Risk Factors: Risk factors for methamphetamine abuse include the long-term use of other stimulant drugs which are legally prescribed or obtained illegally, the slow increase of use over time, having a family history— including depression or other mood related disorders, and being diagnosed with attention deficit hyperactivity disorder (ADHD) or learning disabilities, especially when stimulants are used to treat these conditions.

Signs and Symptoms of Meth Abuse

Learn More About the Signs and Symptoms of Meth Abuse

Signs and Symptoms of methamphetamine abuse include:

Behavioral symptoms:

  • Increased activity levels
  • Hostile actions
  • Invading others privacy
  • Lying, stealing, or borrowing to obtain methamphetamine

Physical symptoms:

  • Muscle tension
  • Cardiac problems
  • Loss of appetite and weight loss
  • Loss of muscle strength

Cognitive symptoms:

  • Paranoia
  • Compromised judgment
  • Impaired decision making
  • Inability to plan
  • Illusions or delusions
  • Increased attention and focus

Psychosocial symptoms:

  • Extreme elation and joy
  • Anger outbursts
  • Confusion/disorientation
  • Anxiety
  • Feeling numb emotionally
  • Marital problems
  • Social withdrawal and alienation
  • Deciding not to go to social functions at the last minute or forgetting about them entirely
  • Belonging to a peer group that engages in methamphetamine use

Effects of Meth Abuse

Understanding the Effects of Meth Abuse

There are numerous long term effects of methamphetamine use. These include:

  • Impaired memory
  • Emotional numbing of good and bad feelings
  • Inability to function in a timely manner, which affects one’s home life, social life, and livelihood
  • Worsening anxiety
  • Increasing disorientation and confusion
  • Sleeplessness for several days at a time, increasing problems with disorientation and confusion
  • Serious mood disruptions
  • Aggression and hostility
  • Legal and financial problems
  • Parkinson’s disease
  • Skin lesions, leading to infections or scarring
  • Tooth loss due to decay
  • Malnourishment

Effects of Withdrawal and Overdose

Learn More About the Effects of Withdrawal and Overdose

When using methamphetamine due to its potency and speed of the effects, there is a high risk of overdose. Symptoms of overdose include:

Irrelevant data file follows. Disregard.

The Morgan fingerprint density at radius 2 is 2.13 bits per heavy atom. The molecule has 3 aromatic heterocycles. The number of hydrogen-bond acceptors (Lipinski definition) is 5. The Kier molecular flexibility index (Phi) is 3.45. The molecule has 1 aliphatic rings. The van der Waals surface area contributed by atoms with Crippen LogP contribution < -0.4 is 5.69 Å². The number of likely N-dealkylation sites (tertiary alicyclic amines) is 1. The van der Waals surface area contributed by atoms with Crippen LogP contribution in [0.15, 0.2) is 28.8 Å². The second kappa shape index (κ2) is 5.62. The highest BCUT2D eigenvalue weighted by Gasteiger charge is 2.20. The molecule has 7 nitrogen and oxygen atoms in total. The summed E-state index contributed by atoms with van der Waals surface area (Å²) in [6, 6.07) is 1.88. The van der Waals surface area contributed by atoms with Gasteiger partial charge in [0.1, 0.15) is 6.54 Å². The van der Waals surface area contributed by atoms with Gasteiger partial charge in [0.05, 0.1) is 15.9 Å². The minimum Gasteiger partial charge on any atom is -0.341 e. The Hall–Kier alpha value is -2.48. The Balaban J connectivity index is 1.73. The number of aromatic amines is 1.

• Agitation
  • Chest pain
  • Heart attack
  • Heart stops (in extreme cases)
  • Coma (in extreme cases)
  • Decreased respiration
  • Kidney damage with potential for kidney failure
  • Paranoia
  • Seizures
  • Severe stomach pain
  • Stroke

Additionally, when someone who is addicted to methamphetamine attempts to stop taking the drug or decrease the amount without medical assistance, withdrawal effects may occur, which include:

  • Psychotic symptoms
  • Severe depression
  • Suicidal thoughts
  • Need for more sleep
  • Increased appetite
  • Chills
  • Sweats
  • Nightmares
  • Cravings
  • Physical agitation or retardation

Co-Occurring Disorders

Treatment for Co-Occurring Disorders

There are a number of conditions found to co-occur with methamphetamine abuse. These include:

  • Other substance use disorders – in particular those that have calming or sedating effects used to counter the negative effects of methamphetamine when it is wearing off
  • Gambling habit disorder
  • Major depressive disorder
  • Dysthymia
  • Post-traumatic stress disorder
  • Attention deficit hyperactivity disorder (Adult onset)
  • Antisocial personality disorder
  • Cardiac problems due to increased stress on the heart

My brother couldn't stop, no matter how hard he tried. He wanted to so bad. So we admitted him for treatment at North Tampa and prayed. They helped him recover from his addiction and I am thankful every day that we made the choice to help him.

– Harry G.